Near midnight on a dark street in downtown Washington, a large, threatening figure leaps from the shadows and blocks the path of a haggard lawyer walking to the subway. The lawyer flinches, but doesn't stop. The assailant pulls a small handgun from under his ripped overcoat and points it at his victim, who soon complies with a gruff demand to hand over his money.
As he begins to remove something from the wallet, the mugger knocks it from his hand, scattering its contents on the sidewalk. "Where's the money?" grumbles the frustrated thief.
The lawyer points to a shiny card on the ground. The thief grabs it and shakes his head disappointedly, then scurries off into the night empty-handed.
The experience leaves the lawyer hoping that E-cards would shortly become the only form of money, so that crimes like these would be eliminated. Never had he realized that technology could have a positive effect on the crime problem.
Deterrence of crime may be just one among many social, business, and legal changes such technology will bring. But perhaps most intriguing are its likely effects on banking.
Banks market two products: a financial relationship, and financial commodities.
The relationship side of the equation has been fostered over the years by, among other things, the locally oriented nature of retail banking, the safety of federal deposit insurance, low-pressure marketing techniques, and the manner in which bank employees are compensated.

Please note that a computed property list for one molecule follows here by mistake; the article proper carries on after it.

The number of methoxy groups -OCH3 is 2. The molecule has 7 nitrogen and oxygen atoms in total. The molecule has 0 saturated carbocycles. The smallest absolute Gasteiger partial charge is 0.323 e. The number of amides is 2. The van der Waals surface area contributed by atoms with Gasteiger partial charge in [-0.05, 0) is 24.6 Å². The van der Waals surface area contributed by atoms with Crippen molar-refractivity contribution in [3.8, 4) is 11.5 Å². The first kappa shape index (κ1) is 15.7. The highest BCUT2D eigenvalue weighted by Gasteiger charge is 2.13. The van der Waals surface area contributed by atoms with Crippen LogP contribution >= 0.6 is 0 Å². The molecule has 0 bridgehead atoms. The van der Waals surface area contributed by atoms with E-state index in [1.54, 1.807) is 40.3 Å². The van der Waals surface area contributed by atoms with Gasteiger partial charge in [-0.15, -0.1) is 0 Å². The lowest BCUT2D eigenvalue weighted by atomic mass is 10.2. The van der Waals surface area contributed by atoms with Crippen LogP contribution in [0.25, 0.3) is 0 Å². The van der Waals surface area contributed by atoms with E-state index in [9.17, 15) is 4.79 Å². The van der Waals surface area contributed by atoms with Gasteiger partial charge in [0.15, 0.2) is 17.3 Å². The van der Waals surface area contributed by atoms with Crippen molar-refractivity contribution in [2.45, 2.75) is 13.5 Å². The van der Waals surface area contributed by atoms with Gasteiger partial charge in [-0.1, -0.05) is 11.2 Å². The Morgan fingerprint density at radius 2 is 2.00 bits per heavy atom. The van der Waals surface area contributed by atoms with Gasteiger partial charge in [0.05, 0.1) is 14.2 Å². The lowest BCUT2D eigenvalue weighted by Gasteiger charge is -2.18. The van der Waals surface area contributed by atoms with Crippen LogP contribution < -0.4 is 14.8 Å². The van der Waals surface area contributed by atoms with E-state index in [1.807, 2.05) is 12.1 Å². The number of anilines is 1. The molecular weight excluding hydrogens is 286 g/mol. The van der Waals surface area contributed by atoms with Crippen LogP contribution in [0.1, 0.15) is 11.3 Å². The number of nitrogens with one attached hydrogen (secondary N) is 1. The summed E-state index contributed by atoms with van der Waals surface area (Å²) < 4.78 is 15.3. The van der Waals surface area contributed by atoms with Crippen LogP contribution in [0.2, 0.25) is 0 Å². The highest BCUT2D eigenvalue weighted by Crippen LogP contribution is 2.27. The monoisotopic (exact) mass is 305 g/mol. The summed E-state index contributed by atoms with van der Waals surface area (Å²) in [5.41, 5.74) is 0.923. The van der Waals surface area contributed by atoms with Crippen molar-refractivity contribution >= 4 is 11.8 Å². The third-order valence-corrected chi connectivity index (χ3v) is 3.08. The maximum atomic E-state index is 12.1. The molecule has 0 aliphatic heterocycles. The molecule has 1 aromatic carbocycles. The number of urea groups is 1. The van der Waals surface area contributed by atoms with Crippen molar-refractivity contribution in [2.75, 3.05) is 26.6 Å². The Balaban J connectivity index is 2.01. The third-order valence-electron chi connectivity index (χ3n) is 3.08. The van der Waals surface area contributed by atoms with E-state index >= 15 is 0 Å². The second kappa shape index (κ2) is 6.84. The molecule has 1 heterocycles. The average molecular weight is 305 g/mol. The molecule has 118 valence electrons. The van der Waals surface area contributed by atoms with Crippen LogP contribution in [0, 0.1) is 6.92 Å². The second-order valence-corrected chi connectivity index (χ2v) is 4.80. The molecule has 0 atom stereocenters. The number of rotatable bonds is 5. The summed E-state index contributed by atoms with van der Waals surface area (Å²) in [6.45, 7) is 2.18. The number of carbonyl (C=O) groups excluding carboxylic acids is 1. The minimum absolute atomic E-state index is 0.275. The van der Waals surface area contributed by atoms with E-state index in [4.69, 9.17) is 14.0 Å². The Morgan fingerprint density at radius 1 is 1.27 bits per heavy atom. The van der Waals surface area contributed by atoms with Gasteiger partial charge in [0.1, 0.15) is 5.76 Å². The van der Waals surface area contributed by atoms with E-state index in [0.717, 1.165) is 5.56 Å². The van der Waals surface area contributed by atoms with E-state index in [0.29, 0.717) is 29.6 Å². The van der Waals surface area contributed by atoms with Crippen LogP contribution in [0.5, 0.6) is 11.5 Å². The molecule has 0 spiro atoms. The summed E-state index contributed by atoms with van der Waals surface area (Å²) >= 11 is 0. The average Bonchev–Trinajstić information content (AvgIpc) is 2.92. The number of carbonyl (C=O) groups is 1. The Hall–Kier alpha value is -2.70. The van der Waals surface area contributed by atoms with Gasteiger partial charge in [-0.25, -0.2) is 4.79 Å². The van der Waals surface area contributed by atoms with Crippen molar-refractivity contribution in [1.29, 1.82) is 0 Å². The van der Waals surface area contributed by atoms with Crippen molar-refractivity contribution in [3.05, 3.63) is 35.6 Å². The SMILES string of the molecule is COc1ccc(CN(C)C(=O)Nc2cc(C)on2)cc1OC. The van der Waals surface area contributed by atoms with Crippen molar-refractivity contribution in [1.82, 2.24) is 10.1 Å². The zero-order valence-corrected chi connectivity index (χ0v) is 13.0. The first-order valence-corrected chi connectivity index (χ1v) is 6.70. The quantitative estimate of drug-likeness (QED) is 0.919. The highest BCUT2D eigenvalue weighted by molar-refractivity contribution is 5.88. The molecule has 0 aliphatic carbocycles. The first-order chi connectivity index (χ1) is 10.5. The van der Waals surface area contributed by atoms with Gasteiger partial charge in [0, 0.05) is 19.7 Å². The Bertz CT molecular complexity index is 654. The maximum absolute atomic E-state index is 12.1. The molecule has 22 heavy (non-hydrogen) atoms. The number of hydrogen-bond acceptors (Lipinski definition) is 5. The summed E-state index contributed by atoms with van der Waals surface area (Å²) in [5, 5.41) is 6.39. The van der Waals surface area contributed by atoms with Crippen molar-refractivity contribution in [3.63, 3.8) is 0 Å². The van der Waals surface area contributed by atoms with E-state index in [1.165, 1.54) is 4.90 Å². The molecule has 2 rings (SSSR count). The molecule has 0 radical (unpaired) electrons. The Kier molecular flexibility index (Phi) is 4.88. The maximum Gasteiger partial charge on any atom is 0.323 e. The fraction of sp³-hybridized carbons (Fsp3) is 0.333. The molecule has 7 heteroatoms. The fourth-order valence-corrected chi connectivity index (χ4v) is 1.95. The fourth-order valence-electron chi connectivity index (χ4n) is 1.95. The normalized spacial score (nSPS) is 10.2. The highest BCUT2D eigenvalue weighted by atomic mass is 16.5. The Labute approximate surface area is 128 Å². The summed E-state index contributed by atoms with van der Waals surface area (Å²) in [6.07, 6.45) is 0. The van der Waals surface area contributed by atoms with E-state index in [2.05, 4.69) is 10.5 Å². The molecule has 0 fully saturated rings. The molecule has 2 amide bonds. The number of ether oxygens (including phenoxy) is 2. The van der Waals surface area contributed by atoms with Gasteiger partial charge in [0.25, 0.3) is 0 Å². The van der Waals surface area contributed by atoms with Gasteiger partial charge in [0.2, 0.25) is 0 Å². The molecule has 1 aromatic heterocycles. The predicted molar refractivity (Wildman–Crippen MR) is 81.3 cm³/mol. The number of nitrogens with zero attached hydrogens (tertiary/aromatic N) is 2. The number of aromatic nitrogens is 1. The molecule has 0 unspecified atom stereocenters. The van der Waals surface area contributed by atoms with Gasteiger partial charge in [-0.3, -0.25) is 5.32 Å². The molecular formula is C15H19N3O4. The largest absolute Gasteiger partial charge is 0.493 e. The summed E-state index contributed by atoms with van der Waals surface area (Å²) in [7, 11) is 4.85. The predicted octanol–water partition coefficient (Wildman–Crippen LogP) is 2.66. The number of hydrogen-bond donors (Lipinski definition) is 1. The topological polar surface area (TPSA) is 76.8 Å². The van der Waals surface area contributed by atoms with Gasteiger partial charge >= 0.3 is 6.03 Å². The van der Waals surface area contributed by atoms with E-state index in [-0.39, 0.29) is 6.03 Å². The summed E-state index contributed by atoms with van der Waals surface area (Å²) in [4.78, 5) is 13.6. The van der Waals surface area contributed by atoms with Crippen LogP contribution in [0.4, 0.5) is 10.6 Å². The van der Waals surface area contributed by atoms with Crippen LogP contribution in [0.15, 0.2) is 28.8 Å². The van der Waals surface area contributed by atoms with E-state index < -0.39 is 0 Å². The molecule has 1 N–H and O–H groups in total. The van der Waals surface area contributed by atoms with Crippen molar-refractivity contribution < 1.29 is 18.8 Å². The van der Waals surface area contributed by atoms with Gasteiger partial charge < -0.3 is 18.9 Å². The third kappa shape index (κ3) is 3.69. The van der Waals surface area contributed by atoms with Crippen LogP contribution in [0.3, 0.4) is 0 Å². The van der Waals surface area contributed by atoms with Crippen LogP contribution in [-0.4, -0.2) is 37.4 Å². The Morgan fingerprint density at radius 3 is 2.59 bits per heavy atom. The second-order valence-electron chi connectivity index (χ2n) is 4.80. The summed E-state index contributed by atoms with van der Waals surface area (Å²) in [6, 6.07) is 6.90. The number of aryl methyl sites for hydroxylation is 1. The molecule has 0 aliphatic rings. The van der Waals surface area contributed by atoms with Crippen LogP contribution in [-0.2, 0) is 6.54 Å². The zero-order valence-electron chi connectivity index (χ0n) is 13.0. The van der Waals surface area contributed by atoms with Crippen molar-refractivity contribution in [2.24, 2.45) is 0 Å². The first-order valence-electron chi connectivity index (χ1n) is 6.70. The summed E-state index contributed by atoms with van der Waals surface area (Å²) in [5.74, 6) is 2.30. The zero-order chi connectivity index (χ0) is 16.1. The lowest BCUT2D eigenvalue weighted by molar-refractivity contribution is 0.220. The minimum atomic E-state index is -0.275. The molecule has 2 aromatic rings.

The commodity side has always relied upon banks' privileged position in the payment and credit systems, and their ability to transmit financial information and execute financial decisions.
It is the commodity aspect of banking that will be most affected by technology. But it will be changes on the commodity side that will determine the future of the relationship part of the business.
Technology may not be the best ally of traditional banks. Whether it becomes their enemy remains to be seen. One thing seems clear: Unregulated entities will dominate financial technology and can control financial information through the ability to transmit it and act on it more quickly and efficiently than banks.
As has been reported widely, U.S. banks' and thrifts' share of financial assets dropped from 54% in 1980 to 32% at mid-1995, and the percentage of assets that consumers have in bank accounts dropped from 34% to 17%. Research has shown consumers conduct less than half their banking transactions in branches. Is this evidence of a solid, unassailable relationship between banks and their public?
Meanwhile, increasing competition as a result of interstate banking and the growth of less regulated financial service providers will further narrow spreads in the banking business. The constant pressure on earnings will mean increased consolidation among banking firms and a relentless drive to diversify into new businesses, particularly those that may generate fee income without additional asset risk.
Thus, banks will increasingly be forced into product and service areas controlled by nonregulated entities. That is the juncture at which technology and regulation will most visibly intersect and pose the greatest threats for banks.
As regulated entities, banks may not be able to match the technological prowess and competitive advantages of unregulated businesses. But unregulated entities will argue, perhaps persuasively, that they should not be forced to compete with entities that have a built-in government guarantee in the form of FDIC insurance. Since banks do not necessarily enjoy any competitive advantage from deposit insurance, they may soon be forced to decide whether they can provide better services as a regulated or unregulated entity.